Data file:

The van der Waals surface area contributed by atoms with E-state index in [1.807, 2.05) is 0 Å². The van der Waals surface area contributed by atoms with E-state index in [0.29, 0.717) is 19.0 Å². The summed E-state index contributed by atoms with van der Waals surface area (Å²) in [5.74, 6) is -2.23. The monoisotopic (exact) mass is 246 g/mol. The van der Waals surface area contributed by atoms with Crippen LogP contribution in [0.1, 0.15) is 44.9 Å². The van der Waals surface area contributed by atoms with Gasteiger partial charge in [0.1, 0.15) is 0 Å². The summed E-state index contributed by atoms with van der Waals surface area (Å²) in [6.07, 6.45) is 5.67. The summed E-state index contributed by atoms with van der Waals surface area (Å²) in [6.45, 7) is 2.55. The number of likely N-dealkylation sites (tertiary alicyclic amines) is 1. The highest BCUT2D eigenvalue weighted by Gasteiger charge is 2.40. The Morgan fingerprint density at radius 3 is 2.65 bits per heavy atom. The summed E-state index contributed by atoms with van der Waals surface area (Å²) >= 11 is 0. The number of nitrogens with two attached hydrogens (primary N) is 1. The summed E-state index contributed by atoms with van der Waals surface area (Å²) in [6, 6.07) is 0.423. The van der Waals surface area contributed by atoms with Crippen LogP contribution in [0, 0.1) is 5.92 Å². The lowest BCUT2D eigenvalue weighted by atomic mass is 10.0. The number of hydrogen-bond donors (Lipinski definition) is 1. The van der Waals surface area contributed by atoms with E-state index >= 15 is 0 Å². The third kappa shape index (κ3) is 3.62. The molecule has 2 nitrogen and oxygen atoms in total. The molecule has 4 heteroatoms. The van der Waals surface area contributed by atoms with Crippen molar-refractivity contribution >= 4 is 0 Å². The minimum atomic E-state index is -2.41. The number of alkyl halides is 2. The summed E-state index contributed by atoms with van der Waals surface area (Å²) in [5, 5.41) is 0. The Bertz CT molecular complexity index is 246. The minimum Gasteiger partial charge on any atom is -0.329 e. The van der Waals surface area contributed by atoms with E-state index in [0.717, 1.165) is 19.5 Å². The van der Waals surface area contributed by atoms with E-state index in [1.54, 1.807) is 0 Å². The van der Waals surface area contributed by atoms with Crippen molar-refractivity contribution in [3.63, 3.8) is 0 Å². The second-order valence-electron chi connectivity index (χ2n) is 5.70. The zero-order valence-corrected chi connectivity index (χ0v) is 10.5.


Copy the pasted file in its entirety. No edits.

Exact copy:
The van der Waals surface area contributed by atoms with E-state index in [1.807, 2.05) is 0 Å². The van der Waals surface area contributed by atoms with E-state index in [0.29, 0.717) is 19.0 Å². The summed E-state index contributed by atoms with van der Waals surface area (Å²) in [5.74, 6) is -2.23. The monoisotopic (exact) mass is 246 g/mol. The van der Waals surface area contributed by atoms with Crippen LogP contribution in [0.1, 0.15) is 44.9 Å². The van der Waals surface area contributed by atoms with Gasteiger partial charge in [0.1, 0.15) is 0 Å². The summed E-state index contributed by atoms with van der Waals surface area (Å²) in [6.07, 6.45) is 5.67. The summed E-state index contributed by atoms with van der Waals surface area (Å²) in [6.45, 7) is 2.55. The number of likely N-dealkylation sites (tertiary alicyclic amines) is 1. The highest BCUT2D eigenvalue weighted by Gasteiger charge is 2.40. The Morgan fingerprint density at radius 3 is 2.65 bits per heavy atom. The summed E-state index contributed by atoms with van der Waals surface area (Å²) >= 11 is 0. The number of nitrogens with two attached hydrogens (primary N) is 1. The summed E-state index contributed by atoms with van der Waals surface area (Å²) in [6, 6.07) is 0.423. The van der Waals surface area contributed by atoms with Crippen LogP contribution in [0, 0.1) is 5.92 Å². The lowest BCUT2D eigenvalue weighted by atomic mass is 10.0. The number of hydrogen-bond donors (Lipinski definition) is 1. The van der Waals surface area contributed by atoms with E-state index >= 15 is 0 Å². The third kappa shape index (κ3) is 3.62. The molecule has 2 nitrogen and oxygen atoms in total. The molecule has 4 heteroatoms. The van der Waals surface area contributed by atoms with Crippen molar-refractivity contribution >= 4 is 0 Å². The minimum atomic E-state index is -2.41. The number of alkyl halides is 2. The summed E-state index contributed by atoms with van der Waals surface area (Å²) in [5, 5.41) is 0. The Bertz CT molecular complexity index is 246. The minimum Gasteiger partial charge on any atom is -0.329 e. The van der Waals surface area contributed by atoms with E-state index in [0.717, 1.165) is 19.5 Å². The van der Waals surface area contributed by atoms with E-state index in [1.54, 1.807) is 0 Å². The van der Waals surface area contributed by atoms with Crippen molar-refractivity contribution in [3.63, 3.8) is 0 Å². The second-order valence-electron chi connectivity index (χ2n) is 5.70. The zero-order valence-corrected chi connectivity index (χ0v) is 10.5.